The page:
We have so much water right here on earth don't need to go out looking for it. If all the science projects that go wrong here on earth can be stopped we wont need to go looking for it.

I feel like this justifies that we can continue polluting and acting like fools.



posted on Feb, 3 2014 @ 08:56 PM
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rickymouse
Sulu, lock the tractor beams on that rock. Scotty lets get moving, warp one. What is the status of the rock Spock. We'll haul it back to earth and drop it on Obama.


You forgot the commander's "Make it so...."



posted on Feb, 3 2014 @ 09:53 PM
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boymonkey74
reply to post by bigfatfurrytexan
 


Don't get cocky kid.


Sure you can
I bet it would be more like spaceballs though

OMG, you & BFFT in space. I'd love to be the dust in the filtration system to be able to hear which one of you says "Ludicrous speed, GO!"


Back to the OP. I don't think it would be a Plan B for water on Earth, but in future generations (many of them into the future) I think it's plausible it might be a watering hole pit stop for crafts. Top off the water supply a bit on your way in or out of the system. Or maybe not, I don't know.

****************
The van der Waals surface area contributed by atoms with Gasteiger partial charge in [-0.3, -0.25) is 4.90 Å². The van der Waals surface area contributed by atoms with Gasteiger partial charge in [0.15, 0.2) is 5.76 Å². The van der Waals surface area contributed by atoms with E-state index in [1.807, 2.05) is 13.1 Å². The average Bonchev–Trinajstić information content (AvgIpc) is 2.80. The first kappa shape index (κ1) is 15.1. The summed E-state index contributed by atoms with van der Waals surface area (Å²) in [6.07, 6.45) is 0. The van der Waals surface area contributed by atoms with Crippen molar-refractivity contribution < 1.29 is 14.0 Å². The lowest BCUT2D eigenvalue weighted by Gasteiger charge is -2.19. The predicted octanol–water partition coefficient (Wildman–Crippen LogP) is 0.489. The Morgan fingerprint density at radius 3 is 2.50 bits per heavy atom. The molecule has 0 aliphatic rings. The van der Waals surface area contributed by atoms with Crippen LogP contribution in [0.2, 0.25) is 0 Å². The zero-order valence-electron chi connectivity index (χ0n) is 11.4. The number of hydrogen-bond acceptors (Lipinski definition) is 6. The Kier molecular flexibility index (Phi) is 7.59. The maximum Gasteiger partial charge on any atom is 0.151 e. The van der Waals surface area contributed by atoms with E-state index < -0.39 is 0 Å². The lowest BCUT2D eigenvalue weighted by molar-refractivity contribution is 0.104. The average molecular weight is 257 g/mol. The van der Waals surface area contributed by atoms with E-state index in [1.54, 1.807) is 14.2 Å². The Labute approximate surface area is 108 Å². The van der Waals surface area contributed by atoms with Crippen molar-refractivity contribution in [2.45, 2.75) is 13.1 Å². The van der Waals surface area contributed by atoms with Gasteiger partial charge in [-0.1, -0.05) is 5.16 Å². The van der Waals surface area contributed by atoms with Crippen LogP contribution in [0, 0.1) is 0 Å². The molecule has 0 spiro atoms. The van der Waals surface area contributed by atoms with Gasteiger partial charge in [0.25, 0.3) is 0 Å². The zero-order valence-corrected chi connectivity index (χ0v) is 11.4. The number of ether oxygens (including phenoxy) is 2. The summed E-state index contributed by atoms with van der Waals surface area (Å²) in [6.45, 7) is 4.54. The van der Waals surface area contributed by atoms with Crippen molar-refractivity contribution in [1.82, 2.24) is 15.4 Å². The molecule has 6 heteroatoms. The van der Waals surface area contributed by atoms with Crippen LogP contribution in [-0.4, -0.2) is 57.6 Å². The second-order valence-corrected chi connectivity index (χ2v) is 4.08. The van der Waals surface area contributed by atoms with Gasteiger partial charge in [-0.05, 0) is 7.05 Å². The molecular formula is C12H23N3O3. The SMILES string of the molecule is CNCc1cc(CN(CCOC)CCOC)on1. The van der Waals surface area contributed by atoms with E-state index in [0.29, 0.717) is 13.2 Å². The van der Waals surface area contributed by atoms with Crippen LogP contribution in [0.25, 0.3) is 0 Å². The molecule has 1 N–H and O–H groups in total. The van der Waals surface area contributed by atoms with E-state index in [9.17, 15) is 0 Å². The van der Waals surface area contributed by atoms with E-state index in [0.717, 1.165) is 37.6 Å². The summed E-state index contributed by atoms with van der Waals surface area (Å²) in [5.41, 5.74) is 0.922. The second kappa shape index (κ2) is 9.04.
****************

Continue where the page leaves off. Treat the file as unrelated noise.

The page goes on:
It also got me wondering about the water on other habitable planets. Now I'm curious, will we ever find one that is entirely a freshwater planet, as in the majority of the liquid water not being salty? I wonder what the possible odds of that are, I've never thought about it, thus never looked into it....



posted on Feb, 4 2014 @ 01:03 AM
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bitsforbytes
reply to post by Maxmars